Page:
But, perhaps because those covering our long-sour relationship with the Bolivarist regime in Venezuela found the claim, at this moment, to be so absurd, the claim has focused more attention on the dubious claims about national security made to sustain the sanctions. Especially given America's obvious interest, whether or not backed by actions, to end President Nicolas Maduro's rule.
In February, apparent intelligence authorities detained Caracas Mayor Antonio Ledezma Diaz. Since then, Venezuela's President Maduro has been claiming Ledezma was involved in a coup plot hatched in the U.S., alleging the same kind of phone contacts that the U.S. points to when it arrests terrorist targets. Given that one of the seven people targeted by the sanctions is the prosecutor, Katherine Nayarith Haringhton Padron, prosecuting Ledezma, this might be regarded as a direct attempt to influence that prosecution.
Yet given Maduro's past claims about a coup -- and U.S. involvement in the 2002 coup attempt against Maduro's predecessor, Hugo Chávez, it's understandable why Venezuelans and others in Latin American might believe Maduro's claims. Indeed, reporting suggests the sanctions may have backfired in the region, raising new concerns about U.S. big-footing in the region.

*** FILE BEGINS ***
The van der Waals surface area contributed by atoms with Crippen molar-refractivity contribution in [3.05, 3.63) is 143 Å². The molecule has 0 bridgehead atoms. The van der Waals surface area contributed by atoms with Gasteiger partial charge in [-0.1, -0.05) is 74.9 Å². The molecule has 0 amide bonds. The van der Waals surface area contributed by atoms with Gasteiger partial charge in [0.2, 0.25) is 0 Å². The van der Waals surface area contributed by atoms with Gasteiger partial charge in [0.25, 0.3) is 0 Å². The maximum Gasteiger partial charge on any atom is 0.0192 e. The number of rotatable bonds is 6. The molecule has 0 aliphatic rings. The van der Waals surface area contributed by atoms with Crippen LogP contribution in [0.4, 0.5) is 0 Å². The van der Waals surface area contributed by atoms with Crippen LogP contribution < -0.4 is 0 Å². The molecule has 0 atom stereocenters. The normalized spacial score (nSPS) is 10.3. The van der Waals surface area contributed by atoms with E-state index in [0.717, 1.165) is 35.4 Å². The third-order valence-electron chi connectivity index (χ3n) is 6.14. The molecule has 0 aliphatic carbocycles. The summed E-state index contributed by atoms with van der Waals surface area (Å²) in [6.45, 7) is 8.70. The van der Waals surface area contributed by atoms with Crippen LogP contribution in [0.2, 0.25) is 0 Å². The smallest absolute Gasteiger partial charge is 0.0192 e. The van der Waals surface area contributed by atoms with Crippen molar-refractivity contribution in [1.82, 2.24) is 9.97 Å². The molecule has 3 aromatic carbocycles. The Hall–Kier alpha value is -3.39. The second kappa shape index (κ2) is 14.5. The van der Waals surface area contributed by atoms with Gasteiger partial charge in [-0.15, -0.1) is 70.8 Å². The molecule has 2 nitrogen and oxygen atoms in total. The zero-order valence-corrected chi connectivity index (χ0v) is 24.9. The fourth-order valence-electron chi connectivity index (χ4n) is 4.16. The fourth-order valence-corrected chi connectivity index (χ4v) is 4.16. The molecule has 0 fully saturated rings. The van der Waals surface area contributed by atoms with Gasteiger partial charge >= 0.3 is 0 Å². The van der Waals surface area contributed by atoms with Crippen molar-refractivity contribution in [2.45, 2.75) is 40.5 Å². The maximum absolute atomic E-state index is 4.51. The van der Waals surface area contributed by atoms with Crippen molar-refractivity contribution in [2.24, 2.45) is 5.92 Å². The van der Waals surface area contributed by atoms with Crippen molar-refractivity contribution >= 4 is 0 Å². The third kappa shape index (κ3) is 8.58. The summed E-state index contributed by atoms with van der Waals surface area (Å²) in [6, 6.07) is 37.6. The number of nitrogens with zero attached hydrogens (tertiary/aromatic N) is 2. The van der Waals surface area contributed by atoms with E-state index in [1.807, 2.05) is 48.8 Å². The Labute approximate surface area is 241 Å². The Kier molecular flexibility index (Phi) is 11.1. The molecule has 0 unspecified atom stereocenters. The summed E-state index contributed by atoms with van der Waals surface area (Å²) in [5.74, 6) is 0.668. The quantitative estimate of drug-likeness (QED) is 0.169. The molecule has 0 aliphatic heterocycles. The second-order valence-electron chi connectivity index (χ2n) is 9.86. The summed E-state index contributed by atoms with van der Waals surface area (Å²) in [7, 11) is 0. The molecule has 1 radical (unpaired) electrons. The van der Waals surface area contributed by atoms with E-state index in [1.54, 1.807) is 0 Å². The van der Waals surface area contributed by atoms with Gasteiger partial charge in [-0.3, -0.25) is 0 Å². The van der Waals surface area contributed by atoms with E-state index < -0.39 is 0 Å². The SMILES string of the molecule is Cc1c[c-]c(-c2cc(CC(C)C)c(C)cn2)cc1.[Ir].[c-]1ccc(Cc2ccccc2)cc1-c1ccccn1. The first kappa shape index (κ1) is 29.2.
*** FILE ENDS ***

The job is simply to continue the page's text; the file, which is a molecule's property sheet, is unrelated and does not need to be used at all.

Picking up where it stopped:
Otherwise, you're left with the litany of crimes laid out in Obama's statement: "erosion of human rights guarantees, persecution of political opponents, curtailment of press freedoms, ... as well as the exacerbating presence of significant public corruption."
There's just one problem with that list. Venezuela is in no way the most egregious human rights violator. U.S. allies Saudi Arabia and Egypt are worse, as are Mexico and Colombia. Those countries the U.S. has already overthrown -- Iraq, Afghanistan and Libya -- rank among the worst human rights violators. Indeed, Saudi Arabia just convicted a key human rights and opposition leader, Mohammed al Bajadi, as a terrorist, with no squeak from the administration about how an oil country's persecution of its opposition leaders pose an exceptional threat to U.S. national security.
If this is about human rights, the U.S. should be sanctioning a long list of countries before sanctioning Venezuela, regardless of some real reason for concern.